TPM News

A planned Republican-led inquiry into the "radicalization" of Muslim-Americans could "chill" relations between the U.S. government and its Muslim citizens, the chairman of the House Homeland Security Committee told TPM today.

As we reported earlier, Rep. Peter King (R-NY), the soon-to-be chairman of the committee is planning hearings on Muslim-Americans and terrorism next year.

Rep. Bennie Thompson (D-MS), the current chairman who will be ranking member once Republicans take over in January, thinks that might not be a great idea.

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If this report is true, you can count on the military's ban on openly gay servicemembers to be repealed by the end of this year, barring no major complications. CNN is reporting Sen. Olympia Snowe (R-ME) will vote for cloture on Saturday, bringing the total number of pro-repeal votes over the magic 60 mark -- even without the waffling Sen. Kent Conrad (D-ND), who voted to move repeal to a full vote last week but is so far unwilling to say he'd do it again.

In addition to Snowe, Republican Sens. Susan Collins (ME), Scott Brown (MA) and Lisa Murkowski (AK) have committed to voting for cloture on the standalone DADT repeal bill passed by the House this week. With their votes added to the vast majority of Democratic caucus (minus Joe Manchin [D-WV] and maybe Conrad), the total vote for repeal is now above the 60 vote mark needed to deny opponents of repeal the chance to filibuster.

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A spokesman for U.S. Customs & Border Patrol, the agency which found a small Mexican drone after it crashed in an El Paso neighborhood, told CNN today that it's the first time a Mexican drone has crashed on U.S. soil.

Officials confirm the drone, which crashed in residential yard Tuesday, was an unmanned, radio-controlled craft called an Orbiter Mini UAV owned by the Mexican government. Border Patrol was the first to respond to the crash, and has since turned the investigation over the the National Transportation Safety Board, which investigates plane crashes.

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Senate Minority Leader Mitch McConnell approached the microphones for his weekly press conference on Tuesday with more sense of purpose than he's had since he tried -- but failed -- to derail the health care law in March. His goal this time was to kill the Omnibus spending bill, which his Democratic counterpart Harry Reid had just unveiled. Just as earlier this year, though, he didn't sound like a party leader who was certain he had the votes to kill it.

"I am actively working to defeat it," he said.

At that point, it looked like the package would sneak by with the help of a half-dozen or more Senate Republicans who don't have a religious aversion to earmarking. On Thursday, Sen. Lisa Murkowski (R-AK) released a statement describing it as "on a glide path to passage." But as the week dragged on, more and more of those members started inching away from the spending bill.

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Outgoing Minnesota Gov. Tim Pawlenty (R), who many see as a potential 2012 presidential candidate, is already nostalgic for the office he's about to leave.

He told the Duluth News Tribune editorial board that now that Republicans control the Minnesota Legislature, he regrets not seeking reelection.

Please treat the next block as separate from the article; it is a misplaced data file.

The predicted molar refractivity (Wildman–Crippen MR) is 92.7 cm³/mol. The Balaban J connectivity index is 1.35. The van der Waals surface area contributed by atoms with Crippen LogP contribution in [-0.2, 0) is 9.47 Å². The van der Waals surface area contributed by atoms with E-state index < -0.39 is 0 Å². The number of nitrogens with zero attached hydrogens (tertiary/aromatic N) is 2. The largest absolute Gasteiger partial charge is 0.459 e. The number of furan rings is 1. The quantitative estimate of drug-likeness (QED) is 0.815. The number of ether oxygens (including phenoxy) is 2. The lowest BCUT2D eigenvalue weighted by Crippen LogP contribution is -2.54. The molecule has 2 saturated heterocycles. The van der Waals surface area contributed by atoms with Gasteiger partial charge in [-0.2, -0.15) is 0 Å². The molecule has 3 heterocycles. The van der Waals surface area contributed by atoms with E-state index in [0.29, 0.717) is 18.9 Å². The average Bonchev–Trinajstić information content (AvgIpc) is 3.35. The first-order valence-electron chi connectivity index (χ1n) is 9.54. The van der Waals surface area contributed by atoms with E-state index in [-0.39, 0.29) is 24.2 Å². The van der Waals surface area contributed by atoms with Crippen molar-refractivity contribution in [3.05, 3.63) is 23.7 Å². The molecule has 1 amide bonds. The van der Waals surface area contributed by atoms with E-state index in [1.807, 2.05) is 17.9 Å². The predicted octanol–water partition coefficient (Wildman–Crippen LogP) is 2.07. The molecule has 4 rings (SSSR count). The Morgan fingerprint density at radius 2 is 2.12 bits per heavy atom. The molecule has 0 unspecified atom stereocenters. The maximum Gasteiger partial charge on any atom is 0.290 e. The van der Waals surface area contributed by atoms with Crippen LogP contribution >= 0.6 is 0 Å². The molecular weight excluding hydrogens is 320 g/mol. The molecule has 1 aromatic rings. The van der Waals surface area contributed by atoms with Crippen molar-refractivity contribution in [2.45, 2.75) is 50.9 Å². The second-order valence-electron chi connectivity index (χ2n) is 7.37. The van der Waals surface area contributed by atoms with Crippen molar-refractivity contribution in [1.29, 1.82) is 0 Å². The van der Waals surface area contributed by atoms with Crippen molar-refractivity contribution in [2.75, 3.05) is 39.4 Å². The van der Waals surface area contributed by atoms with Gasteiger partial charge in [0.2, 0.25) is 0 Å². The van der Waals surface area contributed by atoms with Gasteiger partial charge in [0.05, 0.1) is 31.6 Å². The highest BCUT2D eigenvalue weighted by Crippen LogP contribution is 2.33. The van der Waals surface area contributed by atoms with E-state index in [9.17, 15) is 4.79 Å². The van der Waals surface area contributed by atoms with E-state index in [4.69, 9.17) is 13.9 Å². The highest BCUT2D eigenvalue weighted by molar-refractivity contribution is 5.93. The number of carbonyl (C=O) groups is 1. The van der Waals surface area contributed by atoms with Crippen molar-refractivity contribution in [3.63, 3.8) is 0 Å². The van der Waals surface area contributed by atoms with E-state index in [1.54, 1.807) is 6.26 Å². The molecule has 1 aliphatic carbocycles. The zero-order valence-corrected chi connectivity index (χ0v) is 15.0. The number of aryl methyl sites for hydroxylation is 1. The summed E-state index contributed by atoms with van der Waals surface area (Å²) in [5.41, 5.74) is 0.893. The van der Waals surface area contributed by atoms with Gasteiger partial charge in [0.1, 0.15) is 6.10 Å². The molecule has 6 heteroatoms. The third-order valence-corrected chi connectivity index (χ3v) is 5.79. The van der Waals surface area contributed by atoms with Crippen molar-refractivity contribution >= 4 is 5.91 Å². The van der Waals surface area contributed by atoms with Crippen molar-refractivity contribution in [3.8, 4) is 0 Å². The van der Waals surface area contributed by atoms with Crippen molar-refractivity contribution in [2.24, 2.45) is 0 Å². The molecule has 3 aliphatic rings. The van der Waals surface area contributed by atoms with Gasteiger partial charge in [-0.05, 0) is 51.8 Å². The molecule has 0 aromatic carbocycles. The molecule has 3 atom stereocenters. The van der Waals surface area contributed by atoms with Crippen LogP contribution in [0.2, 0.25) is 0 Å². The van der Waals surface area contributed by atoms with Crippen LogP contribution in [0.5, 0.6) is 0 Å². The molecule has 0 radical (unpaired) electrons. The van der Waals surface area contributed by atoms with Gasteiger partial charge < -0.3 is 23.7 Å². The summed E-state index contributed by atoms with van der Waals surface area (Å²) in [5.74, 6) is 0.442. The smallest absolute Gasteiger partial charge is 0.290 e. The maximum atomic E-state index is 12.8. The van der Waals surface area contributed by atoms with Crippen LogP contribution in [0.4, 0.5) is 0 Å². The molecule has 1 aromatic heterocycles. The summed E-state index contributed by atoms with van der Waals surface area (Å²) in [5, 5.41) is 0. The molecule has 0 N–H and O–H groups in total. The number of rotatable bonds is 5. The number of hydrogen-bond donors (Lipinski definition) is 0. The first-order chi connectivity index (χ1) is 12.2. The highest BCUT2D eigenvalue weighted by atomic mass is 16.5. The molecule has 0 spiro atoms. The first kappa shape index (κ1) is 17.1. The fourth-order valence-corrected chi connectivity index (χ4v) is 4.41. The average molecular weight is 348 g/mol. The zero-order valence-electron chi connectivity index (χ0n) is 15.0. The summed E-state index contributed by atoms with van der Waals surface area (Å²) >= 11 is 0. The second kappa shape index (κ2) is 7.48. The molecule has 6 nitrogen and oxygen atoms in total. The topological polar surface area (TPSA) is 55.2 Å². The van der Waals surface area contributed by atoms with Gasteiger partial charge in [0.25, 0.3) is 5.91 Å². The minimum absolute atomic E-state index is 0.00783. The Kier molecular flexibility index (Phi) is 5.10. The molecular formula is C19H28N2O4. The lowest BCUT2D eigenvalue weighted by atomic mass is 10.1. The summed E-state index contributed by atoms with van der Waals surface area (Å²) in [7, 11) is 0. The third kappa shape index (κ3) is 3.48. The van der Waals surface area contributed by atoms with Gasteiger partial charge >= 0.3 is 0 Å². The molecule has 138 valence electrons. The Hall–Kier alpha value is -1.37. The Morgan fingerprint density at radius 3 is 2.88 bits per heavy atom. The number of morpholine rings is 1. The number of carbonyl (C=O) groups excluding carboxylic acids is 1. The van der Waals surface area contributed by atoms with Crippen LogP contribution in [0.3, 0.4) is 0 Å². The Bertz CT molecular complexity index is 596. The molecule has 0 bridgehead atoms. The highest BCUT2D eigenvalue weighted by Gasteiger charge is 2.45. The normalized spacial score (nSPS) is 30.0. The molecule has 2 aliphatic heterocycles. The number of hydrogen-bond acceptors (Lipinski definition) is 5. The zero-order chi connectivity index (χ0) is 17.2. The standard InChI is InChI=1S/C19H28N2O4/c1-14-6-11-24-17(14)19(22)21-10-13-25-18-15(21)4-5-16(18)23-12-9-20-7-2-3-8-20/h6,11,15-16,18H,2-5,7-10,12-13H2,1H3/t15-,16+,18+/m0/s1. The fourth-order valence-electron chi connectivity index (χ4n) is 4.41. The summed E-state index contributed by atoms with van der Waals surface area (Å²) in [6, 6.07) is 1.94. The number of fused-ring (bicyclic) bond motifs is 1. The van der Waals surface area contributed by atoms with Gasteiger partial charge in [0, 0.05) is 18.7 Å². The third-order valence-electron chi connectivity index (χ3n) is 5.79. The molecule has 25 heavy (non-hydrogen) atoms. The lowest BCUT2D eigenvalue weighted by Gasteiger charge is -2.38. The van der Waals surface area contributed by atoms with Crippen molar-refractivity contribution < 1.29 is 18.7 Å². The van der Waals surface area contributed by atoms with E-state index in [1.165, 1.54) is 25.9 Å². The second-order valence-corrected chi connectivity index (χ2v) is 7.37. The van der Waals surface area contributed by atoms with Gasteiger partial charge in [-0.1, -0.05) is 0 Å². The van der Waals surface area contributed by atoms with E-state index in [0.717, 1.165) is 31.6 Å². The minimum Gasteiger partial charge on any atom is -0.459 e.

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Sen. Joe Lieberman (I-CT), who has emerged as the Senate's pointman on ending the military's ban on openly gay servicemembers, told reporters today that he's "very optimistic" repeal will be voted into law as soon as this weekend.

Senate Majority Leader Harry Reid has scheduled a cloture vote on Don't Ask Don't Tell repeal for tomorrow morning. Lieberman said today he's "confident" he has the 60 votes (and then some) necessary to get cloture on the DADT repeal bill and move it to a final vote.

But Lieberman -- who would only confirm Republican yes votes from Sens. Lisa Murkowski (AK) and Susan Collins (ME) -- is not popping the champagne corks yet.

"We know that it ain't over till it's over," Lieberman said, "and until all the votes are counted."

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Sen. Jim DeMint and Jon Kyl would have you believe that its "sacrilegious" to hold so many votes around Christmas time. Not according to a number of Christian leaders, who harshly criticized the Republicans for invoking Christmas as an excuse to avoid votes.

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In what promises to be a bizarre pairing, CNN and the Tea Party Express are joining forces to co-host a Republican presidential primary debate in September 2011.

The Tea Party Express' hits have been no stranger to TPM's pages. Over the summer, for example, Tea Party Express' Mark Williams said the NAACP's use of the word "colored'" makes the organization racist. Williams, who was an occasional guest on CNN, was eventually forced to resign from the Tea Part Express.

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Rep. Peter King (R-NY) is planning to hold hearings on the "radicalization" of American Muslims when he takes over the chair of the Homeland Security Committee next year, the New York Times reports.

King told the Times he's concerned that Muslim-American leaders are increasingly reluctant to help out with the government's terror investigations.

"When I meet with law enforcement, they are constantly telling me how little cooperation they get from Muslim leaders," King said.

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